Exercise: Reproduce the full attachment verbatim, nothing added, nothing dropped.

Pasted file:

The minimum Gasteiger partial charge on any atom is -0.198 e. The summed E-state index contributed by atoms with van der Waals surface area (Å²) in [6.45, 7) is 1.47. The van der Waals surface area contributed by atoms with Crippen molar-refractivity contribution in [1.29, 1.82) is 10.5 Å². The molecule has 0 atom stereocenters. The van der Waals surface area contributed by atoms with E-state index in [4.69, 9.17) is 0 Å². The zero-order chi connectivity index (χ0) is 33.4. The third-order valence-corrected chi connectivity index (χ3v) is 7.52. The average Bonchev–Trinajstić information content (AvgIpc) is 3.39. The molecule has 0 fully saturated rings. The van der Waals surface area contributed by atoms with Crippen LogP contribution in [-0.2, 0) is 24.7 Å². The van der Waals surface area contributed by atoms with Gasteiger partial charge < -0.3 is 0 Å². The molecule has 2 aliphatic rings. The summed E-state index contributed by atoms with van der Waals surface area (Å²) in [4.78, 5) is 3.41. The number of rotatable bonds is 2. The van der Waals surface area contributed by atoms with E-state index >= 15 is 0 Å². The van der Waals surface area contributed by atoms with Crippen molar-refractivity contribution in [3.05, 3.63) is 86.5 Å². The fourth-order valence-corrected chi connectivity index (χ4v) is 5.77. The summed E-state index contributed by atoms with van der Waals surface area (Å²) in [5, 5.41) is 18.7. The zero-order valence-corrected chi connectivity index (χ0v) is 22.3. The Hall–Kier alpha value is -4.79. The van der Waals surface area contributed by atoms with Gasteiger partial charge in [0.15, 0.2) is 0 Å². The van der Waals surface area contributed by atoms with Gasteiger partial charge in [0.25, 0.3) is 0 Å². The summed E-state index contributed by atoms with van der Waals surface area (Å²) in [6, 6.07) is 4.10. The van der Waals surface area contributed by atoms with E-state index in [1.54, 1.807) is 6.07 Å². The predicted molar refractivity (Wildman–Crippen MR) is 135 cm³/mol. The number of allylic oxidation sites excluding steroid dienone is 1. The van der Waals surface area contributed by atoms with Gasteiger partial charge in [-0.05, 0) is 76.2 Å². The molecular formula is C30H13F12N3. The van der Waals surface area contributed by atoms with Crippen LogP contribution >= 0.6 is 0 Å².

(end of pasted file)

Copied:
The minimum Gasteiger partial charge on any atom is -0.198 e. The summed E-state index contributed by atoms with van der Waals surface area (Å²) in [6.45, 7) is 1.47. The van der Waals surface area contributed by atoms with Crippen molar-refractivity contribution in [1.29, 1.82) is 10.5 Å². The molecule has 0 atom stereocenters. The van der Waals surface area contributed by atoms with E-state index in [4.69, 9.17) is 0 Å². The zero-order chi connectivity index (χ0) is 33.4. The third-order valence-corrected chi connectivity index (χ3v) is 7.52. The average Bonchev–Trinajstić information content (AvgIpc) is 3.39. The molecule has 0 fully saturated rings. The van der Waals surface area contributed by atoms with Crippen LogP contribution in [-0.2, 0) is 24.7 Å². The van der Waals surface area contributed by atoms with Gasteiger partial charge < -0.3 is 0 Å². The molecule has 2 aliphatic rings. The summed E-state index contributed by atoms with van der Waals surface area (Å²) in [4.78, 5) is 3.41. The number of rotatable bonds is 2. The van der Waals surface area contributed by atoms with E-state index >= 15 is 0 Å². The van der Waals surface area contributed by atoms with Crippen molar-refractivity contribution in [3.05, 3.63) is 86.5 Å². The fourth-order valence-corrected chi connectivity index (χ4v) is 5.77. The summed E-state index contributed by atoms with van der Waals surface area (Å²) in [5, 5.41) is 18.7. The zero-order valence-corrected chi connectivity index (χ0v) is 22.3. The Hall–Kier alpha value is -4.79. The van der Waals surface area contributed by atoms with Gasteiger partial charge in [0.15, 0.2) is 0 Å². The van der Waals surface area contributed by atoms with Gasteiger partial charge in [0.25, 0.3) is 0 Å². The summed E-state index contributed by atoms with van der Waals surface area (Å²) in [6, 6.07) is 4.10. The van der Waals surface area contributed by atoms with E-state index in [1.54, 1.807) is 6.07 Å². The predicted molar refractivity (Wildman–Crippen MR) is 135 cm³/mol. The number of allylic oxidation sites excluding steroid dienone is 1. The van der Waals surface area contributed by atoms with Gasteiger partial charge in [-0.05, 0) is 76.2 Å². The molecular formula is C30H13F12N3. The van der Waals surface area contributed by atoms with Crippen LogP contribution >= 0.6 is 0 Å².